Iran: Commemoration held in remembrance of 1988 massacre victims in Sassari, Italy

In Sassari, Italy, a conference has been held at the city’s Central University in commemoration of the tens of thousands of political dissidents who were killed by the Iranian regime in 1988. The conference was widely reported in the media and via social networks.

The major of Sassari said (through her Facebook page): “The city of Sassari, too, joins the freedom-lover Iranians and supporters of the justice-seeking movement for the 30,000 political prisoners massacred in Iran during the summer of 1988, to condemn this Iranian regime’s crime against humanity.”

Reporting about the conference at the university, the country’s Channel 12 said: “The conference, held by the Iranian Youth Association in Italy, was aimed at drawing public attention to the massacre (of more than 30,000 political prisoners in the Summer of 1988) which is a hidden tragedy and (part of) the ongoing oppression the Iranians have been suffering from.”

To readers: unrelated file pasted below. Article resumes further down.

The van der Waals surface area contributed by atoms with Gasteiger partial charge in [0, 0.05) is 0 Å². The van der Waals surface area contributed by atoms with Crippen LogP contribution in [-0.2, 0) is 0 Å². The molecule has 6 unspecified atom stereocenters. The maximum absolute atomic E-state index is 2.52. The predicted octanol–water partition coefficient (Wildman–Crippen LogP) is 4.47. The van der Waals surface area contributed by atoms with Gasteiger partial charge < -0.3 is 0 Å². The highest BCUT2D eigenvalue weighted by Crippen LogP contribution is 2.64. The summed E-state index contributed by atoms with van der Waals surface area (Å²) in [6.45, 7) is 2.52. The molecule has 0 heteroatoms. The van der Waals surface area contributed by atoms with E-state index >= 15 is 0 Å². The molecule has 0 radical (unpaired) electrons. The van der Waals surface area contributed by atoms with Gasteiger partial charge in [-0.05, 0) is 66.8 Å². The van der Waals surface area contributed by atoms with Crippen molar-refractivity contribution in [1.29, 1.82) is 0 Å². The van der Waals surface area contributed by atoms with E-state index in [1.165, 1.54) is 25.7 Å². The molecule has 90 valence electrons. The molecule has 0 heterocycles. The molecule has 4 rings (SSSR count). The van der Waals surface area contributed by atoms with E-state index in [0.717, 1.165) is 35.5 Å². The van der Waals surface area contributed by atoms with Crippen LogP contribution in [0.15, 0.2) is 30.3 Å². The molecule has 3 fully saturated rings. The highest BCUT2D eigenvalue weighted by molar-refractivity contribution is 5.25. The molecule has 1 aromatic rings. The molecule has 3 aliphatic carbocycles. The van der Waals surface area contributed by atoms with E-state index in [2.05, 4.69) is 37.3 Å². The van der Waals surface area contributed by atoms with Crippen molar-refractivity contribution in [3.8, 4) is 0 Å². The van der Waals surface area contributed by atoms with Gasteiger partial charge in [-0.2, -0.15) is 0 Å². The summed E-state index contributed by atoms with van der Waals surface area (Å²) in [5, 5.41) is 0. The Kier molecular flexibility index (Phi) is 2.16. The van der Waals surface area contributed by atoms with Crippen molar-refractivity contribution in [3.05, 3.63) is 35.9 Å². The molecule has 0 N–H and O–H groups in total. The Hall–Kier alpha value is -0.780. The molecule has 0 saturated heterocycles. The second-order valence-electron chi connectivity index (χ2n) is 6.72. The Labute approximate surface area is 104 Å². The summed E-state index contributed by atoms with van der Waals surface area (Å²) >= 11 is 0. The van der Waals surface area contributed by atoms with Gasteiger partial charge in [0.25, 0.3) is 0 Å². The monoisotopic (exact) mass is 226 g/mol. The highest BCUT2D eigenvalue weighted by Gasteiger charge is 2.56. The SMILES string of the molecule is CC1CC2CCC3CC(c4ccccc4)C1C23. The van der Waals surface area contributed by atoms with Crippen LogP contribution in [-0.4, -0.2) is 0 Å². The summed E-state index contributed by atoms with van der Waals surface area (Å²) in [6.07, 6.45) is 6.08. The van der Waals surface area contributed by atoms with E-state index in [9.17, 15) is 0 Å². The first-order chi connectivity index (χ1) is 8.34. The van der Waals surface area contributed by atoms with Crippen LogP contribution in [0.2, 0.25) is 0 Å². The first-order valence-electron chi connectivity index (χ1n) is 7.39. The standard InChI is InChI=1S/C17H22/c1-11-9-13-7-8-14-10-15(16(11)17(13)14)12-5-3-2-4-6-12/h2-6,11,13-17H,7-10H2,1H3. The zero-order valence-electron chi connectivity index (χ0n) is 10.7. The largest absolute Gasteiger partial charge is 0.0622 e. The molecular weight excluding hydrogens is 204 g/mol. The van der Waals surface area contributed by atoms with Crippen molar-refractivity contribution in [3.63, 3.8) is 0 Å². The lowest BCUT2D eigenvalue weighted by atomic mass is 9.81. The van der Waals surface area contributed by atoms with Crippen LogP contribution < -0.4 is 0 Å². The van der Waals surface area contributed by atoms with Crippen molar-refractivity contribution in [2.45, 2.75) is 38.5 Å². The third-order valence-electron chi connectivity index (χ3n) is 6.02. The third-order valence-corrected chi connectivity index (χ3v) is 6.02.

The same channel also spoke about the worsening human rights situation in Iran since the appointment of Hassan Rouhani, pointing out that the number of executions carried out is on the rise. They said in their report: “(The) number of executions including execution of juveniles has increased and an uninterrupted widespread oppression is still going on.”

In attendance, among others, were: Nicola Sanna, mayor of Sassari; a representative from Amnesty International; a representative from Amalia Eskiro; and chairman of the Sassari’s cultural commission, Rafaela Sao. They all praised the women in the Iranian Resistance, congratulating them on their achievements, and called on those in attendance to continue with their campaign.

‘La nuova Sardegna’ newspaper wrote an article entitled ‘Iran, hidden killings and trampled human rights’. It reported on the conference at the university, organized by the Iranian Youth Association in Italy, and described how the Iranian Resistance spoke about the massacre that saw 30,000 political prisoners lose their lives in 1988. It said: “Today, Iran’s situation is not any different. The proof of that is the latest annual report by the UN Secretary General which points to the high number of executions including the execution of juveniles as well as the continuation of the physical punishment. The seminar was also supported by Amnesty International and a number of other organizations.”